Here is a concise summary of the 2020 ADA guidelines on the approach of hypertension in patients with diabetes. The authors discuss lifestyle, medications, drug side-effects, and blood pressure (BP) targets. Goals are to achieve BP <130/80, <135/85, and <140/90 mmHg in adults at high risk for ASCVD, gestational diabetes, and low-ASCVD risk, respectively.
In this retrospective study, investigators analyzed a group of 400 adults with hypertension due to primary hyperaldosteronism. The study found that obese patients had smaller aldosterone-producing tumors than lower BMI counterparts. It appears that obese individuals had more aggressive – higher functioning – tumors in spite of their smaller size. Adrenalectomy led to a similar clinical outcome – blood pressure improvement – in patients with or without high BMI. Although these results need to be confirmed, it would be useful for endocrinologists, radiologists, and surgeons to be aware of this phenotype.
This major observational study affirms the notion that the lower the blood pressure the lower the cardiovascular outcomes. A group of 1.3 million outpatient adults was observed and analyzed over 8 years. The study finds that both systolic and diastolic blood pressure are independent contributors to increased CVD. In addition to guideline-driven blood pressure targets, the BP goal should be individualized based on the patient’s comorbidities, medication burden, and side effects.
More good news for metformin. MET-REMODEL trial tested patients with known cardiovascular disease and insulin resistance, but without gross diabetes. Patients received metformin or placebo for 12 months.
Compared to the placebo group, subjects receiving metformin experienced the following improvements in 12 months: Less left ventricular mass index, less LVM, lower systolic BP, decreased body weight and less oxidative stress.
Early start of metformin could be useful in adults with insulin resistance. Long term side effects of metformin, however, need to be discussed thoroughly with patients.
Jardiance shows positive outcomes in African American adults. It reduces the A1c by 0.8%, body weight by 2.7 pounds and more interestingly the systolic blood pressure by 8 mmHg, similar to a standard blood pressure medication.
A group of 150 African American participants were randomized to receive Jardiance 25 mg daily or placebo for 6-months.
The SGLT2 inhibitor would be a great choice for patients with concomitant hyperglycemia and systolic hypertension.
About 9,000 adults were randomized to receive tight or less-tight systolic blood pressure control. They were followed for about 5 years for cognition and dementia outcomes.
Although the primary outcome was almost significant, the secondary outcomes were truly significant for improvement of mild cognitive impairment or probable dementia with intensive systolic blood pressure <120 mmHg over those who achieved sBP <140 mmHg.
While further trials are needed to clarify the above findings, there appears to be no harm of lowering the sBP down to <120 mmHg in this study.
Ambulatory blood-pressure measurement (ABPM) refers to home assessments of blood pressure every 20-30 minutes over a 24 hour period. In this study about 64,000 adults were followed for 5 years.
Authors found that ABPM is a better predictor of cardiovascular deaths or deaths from any cause, compared to clinic BP measurements. These results are in accordance with recent American Heart Association guidelines published in December 2017 and common sense approach that more data is better then less in reaching statistically meaningful results.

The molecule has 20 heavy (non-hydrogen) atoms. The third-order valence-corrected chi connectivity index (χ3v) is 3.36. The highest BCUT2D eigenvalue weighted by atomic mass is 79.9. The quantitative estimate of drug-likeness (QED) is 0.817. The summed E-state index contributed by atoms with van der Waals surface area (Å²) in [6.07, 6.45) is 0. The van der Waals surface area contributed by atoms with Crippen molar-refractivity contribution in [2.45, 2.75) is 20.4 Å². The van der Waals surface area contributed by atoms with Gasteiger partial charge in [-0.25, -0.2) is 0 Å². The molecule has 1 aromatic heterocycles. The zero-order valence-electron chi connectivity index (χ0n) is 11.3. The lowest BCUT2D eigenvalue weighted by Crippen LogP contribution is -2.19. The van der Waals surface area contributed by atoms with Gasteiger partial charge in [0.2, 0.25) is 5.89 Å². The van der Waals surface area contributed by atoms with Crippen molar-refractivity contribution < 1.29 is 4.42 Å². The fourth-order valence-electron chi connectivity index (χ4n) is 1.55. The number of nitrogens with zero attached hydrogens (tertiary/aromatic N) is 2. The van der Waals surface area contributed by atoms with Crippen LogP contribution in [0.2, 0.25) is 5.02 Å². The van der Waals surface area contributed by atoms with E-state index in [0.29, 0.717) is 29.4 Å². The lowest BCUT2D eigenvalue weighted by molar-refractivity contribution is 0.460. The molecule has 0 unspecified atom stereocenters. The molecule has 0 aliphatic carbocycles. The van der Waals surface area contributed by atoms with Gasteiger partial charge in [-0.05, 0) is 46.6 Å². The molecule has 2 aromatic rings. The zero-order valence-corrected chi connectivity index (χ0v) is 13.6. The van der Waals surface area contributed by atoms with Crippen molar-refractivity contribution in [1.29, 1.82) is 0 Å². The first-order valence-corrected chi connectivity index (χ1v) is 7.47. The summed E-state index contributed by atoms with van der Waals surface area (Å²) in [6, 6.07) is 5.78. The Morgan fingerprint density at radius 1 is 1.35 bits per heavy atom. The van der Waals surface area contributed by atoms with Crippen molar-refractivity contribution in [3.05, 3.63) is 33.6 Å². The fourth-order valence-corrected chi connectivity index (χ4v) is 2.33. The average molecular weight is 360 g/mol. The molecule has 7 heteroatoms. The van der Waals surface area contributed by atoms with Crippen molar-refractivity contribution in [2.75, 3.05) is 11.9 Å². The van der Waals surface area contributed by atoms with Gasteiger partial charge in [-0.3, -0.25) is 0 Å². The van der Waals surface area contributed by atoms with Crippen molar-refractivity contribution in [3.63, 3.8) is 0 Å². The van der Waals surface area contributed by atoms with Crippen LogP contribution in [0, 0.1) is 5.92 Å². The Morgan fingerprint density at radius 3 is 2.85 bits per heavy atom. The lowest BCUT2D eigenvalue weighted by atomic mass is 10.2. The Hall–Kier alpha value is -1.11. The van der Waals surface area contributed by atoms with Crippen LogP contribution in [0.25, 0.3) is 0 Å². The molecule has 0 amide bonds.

ADA standards are released each January. Here is a succinct ACP review of guidelines in screening, diagnosis, treatment goals, lifestyle intervention, and drug approach to hypertension in the setting of diabetes mellitus. The chart depicts nicely the flow process of how to initiate and intensify the pharmacological therapy.
Further sub-analysis of SPRINT trial uncovers the point of balance between treatment benefit and harm in the setting of cardiovascular illness. The higher the baseline CVD risk, the more benefit is achieved by intensive blood pressure therapy; while the lower the risk, the higher the harm. Baseline cardiovascular status is obtained by the 10 year ASCVD risk estimator, which can be found online here.
The study finds that low systolic blood pressure in the hospital is associated with increased re-hospitalization and mortality rates among patients with heart failure but preserved ejection fraction (EF>50%). Mortality disadvantage was seen as far out as in 1 month, 1 year and 2.6 years after discharge in those with hospital systolic BP < 120 mmHg. These results could change hospitalists’ approach to blood pressure management in heart failure.
I am happy to contribute to the editorial by Lisa Eramo published in Medical Economics, January 2018. The article is important as it raises physician awareness of Merit-based Incentive Payment System (MIPS) under which hypertension management falls. MIPS, part of 2015 MACRA, will go into effect in 2019.
The aim of this review was to determine the effectiveness of eplerenone for reducing blood pressure, its side effect profile, and its impact on clinically meaningful outcomes such as mortality and morbidity.
Clinicians have used eplerenone to treat high blood pressure since 2002. It is important to determine the clinical impact of all antihypertensive medications used in patients to support their continued use in essential hypertension.
The eplerenone dose ranged from 25-400 mg daily. Patients were followed for 8-16 weeks while on therapy. There is currently no evidence that eplerenone has a beneficial effect on life expectancy or complications related to hypertension.
The study finds that eplerenone 50-200 mg/day reduces systolic BP by approximately 9 mmHg and diastolic BP by 4 mmHg compared to taking no medication.